In accepting the Sam Adams prize, Chelsea Manning raised the ACLU/NYT lawsuits for the OLC memo authorizing the killing of Anwar al-Awlaki. (h/t Kevin Gosztola)
In doing so, she borrows an argument about separation of power and secrecy Judge Colleen McMahon made in her opinion on the FOIA.
As they gathered to draft a Constitution for their newly liberated country, the Founders – fresh from a war of independence from the rule of a King they styled a tyrant- were fearful of concentrating power in the hands of any single person or institution, and most particularly in the executive. That concern was described by James Madison in Federalist No. 47 (1788):
The accumulation of all powers, legislative, executive, and judiciary, in the same hands, whether of one, a few, or many, and whether hereditary, selfappointed, or elective, may justly be pronounced the very definition of tyranny ….
The magistrate in whom the whole executive power resides cannot of himself … administer justice in person, though he has the appointment of those who do administer it.
The Framers — who were themselves susceptible to being hanged as traitors by the King of England during the Revolutionary War — were as leery of accusations of treason as they were of concentrating power in the hands of a single person or institution. As a result, the Constitution accords special protections to those accused of the most heinous of capital crimes; Article 3, Sec. 3 sets the procedural safeguard that, “No Person shall be convicted of treason unless on the Testimony of two Witnesses to the same overt Act, or on Confession in open Court.”
Interestingly, the Treason Clause appears in the Article of the Constitution concerning the Judiciary — not in Article 2, which defines the powers of the Executive Branch. This suggests that the Founders contemplated that traitors would be dealt with by the courts of law, not by unilateral action of the Executive. As no less a constitutional authority than Justice Antonin Scalia noted, in his dissenting opinion in Hamdi, 542 U.S. at 554, “Where the Government accuses a citizen of waging war against it, our constitutional tradition has been to prosecute him in federal court for treason or some other crime.”
The founders of America – fresh from a war of independence from King George lll – were particularly fearful of concentrating power. James Madison wrote that “the accumulation of all powers, legislative, executive, and judiciary, in the same hands, whether of one, a few, or many, and whether hereditary, self-appointed, or elective, may justly be pronounced the very definition of tyranny.”(1)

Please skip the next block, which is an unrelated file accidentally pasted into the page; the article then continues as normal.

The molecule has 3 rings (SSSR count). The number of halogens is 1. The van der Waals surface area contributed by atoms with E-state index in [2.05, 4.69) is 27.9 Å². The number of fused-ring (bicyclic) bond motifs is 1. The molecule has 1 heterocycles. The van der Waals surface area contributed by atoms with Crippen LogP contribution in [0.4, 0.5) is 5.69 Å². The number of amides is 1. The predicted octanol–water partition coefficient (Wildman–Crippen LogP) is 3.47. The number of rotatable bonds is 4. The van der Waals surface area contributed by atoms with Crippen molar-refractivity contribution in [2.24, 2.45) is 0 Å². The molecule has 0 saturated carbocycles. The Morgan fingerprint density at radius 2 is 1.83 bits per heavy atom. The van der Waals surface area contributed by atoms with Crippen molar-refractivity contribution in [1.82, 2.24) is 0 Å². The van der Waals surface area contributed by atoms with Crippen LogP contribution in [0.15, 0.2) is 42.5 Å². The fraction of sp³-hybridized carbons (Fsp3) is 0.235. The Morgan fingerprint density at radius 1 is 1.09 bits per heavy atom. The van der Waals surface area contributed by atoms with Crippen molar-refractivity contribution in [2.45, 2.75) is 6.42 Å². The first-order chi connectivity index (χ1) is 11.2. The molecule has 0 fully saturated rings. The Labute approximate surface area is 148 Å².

When drafting Article III of the American Constitution, the founders were rather leery of accusations of treason, and accorded special protections for those accused of such a capital offense, providing that “[n]o person shall be convicted of Treason unless on the Testimony of two Witnesses to the same overt Act, or on Confession in open Court.”
For those of you familiar with the American Constitution, you may notice that this provision is under the Article concerning the Judiciary, Article III, and not the Legislative or Executive Articles, I and II respectively. And, historically, when the American government accuses an American of such crimes, it has prosecuted them in a federal criminal court.
After having repeated McMahon’s lesson on the checks our Founders gave Article III courts over the President, Manning described how frustrated McMahon was in not being able to release the OLC memo to ACLU and NYT.
In a recent Freedom of Information Act case(2) – a seemingly Orwellian “newspeak” name for a statute that actually exempts categories of documents from release to the public – a federal district court judge ruled against the New York Times and the American Civil Liberties Union. The Times and the ACLU argued that documents regarding the practice of “targeted killing” of American citizens, such as the radical Sunni cleric Anwar Nasser al-Aulaqi were in the public’s interest and were being withheld improperly.